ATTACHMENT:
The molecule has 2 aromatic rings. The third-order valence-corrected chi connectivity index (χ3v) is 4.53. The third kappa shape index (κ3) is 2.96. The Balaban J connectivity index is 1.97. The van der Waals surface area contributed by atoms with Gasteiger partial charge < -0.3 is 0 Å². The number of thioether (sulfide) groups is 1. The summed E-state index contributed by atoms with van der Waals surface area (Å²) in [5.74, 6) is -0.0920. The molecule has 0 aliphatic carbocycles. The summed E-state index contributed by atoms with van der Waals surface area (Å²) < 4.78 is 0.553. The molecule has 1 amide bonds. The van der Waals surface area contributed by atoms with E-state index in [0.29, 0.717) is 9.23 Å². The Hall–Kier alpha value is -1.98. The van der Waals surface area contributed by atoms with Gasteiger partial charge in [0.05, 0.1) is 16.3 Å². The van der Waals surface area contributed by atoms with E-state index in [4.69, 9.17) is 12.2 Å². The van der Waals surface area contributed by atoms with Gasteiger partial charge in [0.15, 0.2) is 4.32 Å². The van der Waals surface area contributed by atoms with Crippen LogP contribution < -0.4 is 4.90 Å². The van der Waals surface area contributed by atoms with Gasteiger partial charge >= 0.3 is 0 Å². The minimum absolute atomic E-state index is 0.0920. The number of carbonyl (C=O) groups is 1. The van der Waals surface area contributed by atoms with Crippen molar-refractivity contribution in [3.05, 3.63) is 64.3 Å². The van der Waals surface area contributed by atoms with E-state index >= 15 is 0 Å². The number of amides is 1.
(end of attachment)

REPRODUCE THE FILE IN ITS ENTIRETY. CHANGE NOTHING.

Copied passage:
The molecule has 2 aromatic rings. The third-order valence-corrected chi connectivity index (χ3v) is 4.53. The third kappa shape index (κ3) is 2.96. The Balaban J connectivity index is 1.97. The van der Waals surface area contributed by atoms with Gasteiger partial charge < -0.3 is 0 Å². The number of thioether (sulfide) groups is 1. The summed E-state index contributed by atoms with van der Waals surface area (Å²) in [5.74, 6) is -0.0920. The molecule has 0 aliphatic carbocycles. The summed E-state index contributed by atoms with van der Waals surface area (Å²) < 4.78 is 0.553. The molecule has 1 amide bonds. The van der Waals surface area contributed by atoms with E-state index in [0.29, 0.717) is 9.23 Å². The Hall–Kier alpha value is -1.98. The van der Waals surface area contributed by atoms with Gasteiger partial charge in [0.05, 0.1) is 16.3 Å². The van der Waals surface area contributed by atoms with E-state index in [4.69, 9.17) is 12.2 Å². The van der Waals surface area contributed by atoms with Gasteiger partial charge in [0.15, 0.2) is 4.32 Å². The van der Waals surface area contributed by atoms with Crippen LogP contribution < -0.4 is 4.90 Å². The van der Waals surface area contributed by atoms with Gasteiger partial charge >= 0.3 is 0 Å². The minimum absolute atomic E-state index is 0.0920. The number of carbonyl (C=O) groups is 1. The van der Waals surface area contributed by atoms with Crippen molar-refractivity contribution in [3.05, 3.63) is 64.3 Å². The van der Waals surface area contributed by atoms with E-state index >= 15 is 0 Å². The number of amides is 1.